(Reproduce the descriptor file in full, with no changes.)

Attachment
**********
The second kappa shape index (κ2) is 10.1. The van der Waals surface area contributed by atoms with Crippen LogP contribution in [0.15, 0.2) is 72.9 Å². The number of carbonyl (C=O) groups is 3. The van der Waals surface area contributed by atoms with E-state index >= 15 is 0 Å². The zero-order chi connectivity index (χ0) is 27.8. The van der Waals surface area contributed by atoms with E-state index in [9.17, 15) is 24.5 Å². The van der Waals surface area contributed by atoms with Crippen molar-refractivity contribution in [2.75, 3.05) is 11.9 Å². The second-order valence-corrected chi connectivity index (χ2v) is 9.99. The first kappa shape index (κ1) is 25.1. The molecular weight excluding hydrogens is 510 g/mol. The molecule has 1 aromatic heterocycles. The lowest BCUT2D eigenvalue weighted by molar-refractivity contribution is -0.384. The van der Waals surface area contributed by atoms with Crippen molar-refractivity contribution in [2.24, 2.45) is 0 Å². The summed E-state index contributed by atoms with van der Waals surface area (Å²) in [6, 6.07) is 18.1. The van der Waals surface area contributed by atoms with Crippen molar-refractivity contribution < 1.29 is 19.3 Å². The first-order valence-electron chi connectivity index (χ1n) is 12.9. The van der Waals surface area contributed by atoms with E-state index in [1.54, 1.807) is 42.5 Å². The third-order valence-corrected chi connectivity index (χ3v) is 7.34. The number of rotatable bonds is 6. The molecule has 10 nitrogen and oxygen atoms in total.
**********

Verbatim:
The second kappa shape index (κ2) is 10.1. The van der Waals surface area contributed by atoms with Crippen LogP contribution in [0.15, 0.2) is 72.9 Å². The number of carbonyl (C=O) groups is 3. The van der Waals surface area contributed by atoms with E-state index >= 15 is 0 Å². The zero-order chi connectivity index (χ0) is 27.8. The van der Waals surface area contributed by atoms with E-state index in [9.17, 15) is 24.5 Å². The van der Waals surface area contributed by atoms with Crippen molar-refractivity contribution in [2.75, 3.05) is 11.9 Å². The second-order valence-corrected chi connectivity index (χ2v) is 9.99. The first kappa shape index (κ1) is 25.1. The molecular weight excluding hydrogens is 510 g/mol. The molecule has 1 aromatic heterocycles. The lowest BCUT2D eigenvalue weighted by molar-refractivity contribution is -0.384. The van der Waals surface area contributed by atoms with Crippen molar-refractivity contribution in [2.24, 2.45) is 0 Å². The summed E-state index contributed by atoms with van der Waals surface area (Å²) in [6, 6.07) is 18.1. The van der Waals surface area contributed by atoms with Crippen molar-refractivity contribution < 1.29 is 19.3 Å². The first-order valence-electron chi connectivity index (χ1n) is 12.9. The van der Waals surface area contributed by atoms with E-state index in [1.54, 1.807) is 42.5 Å². The third-order valence-corrected chi connectivity index (χ3v) is 7.34. The number of rotatable bonds is 6. The molecule has 10 nitrogen and oxygen atoms in total.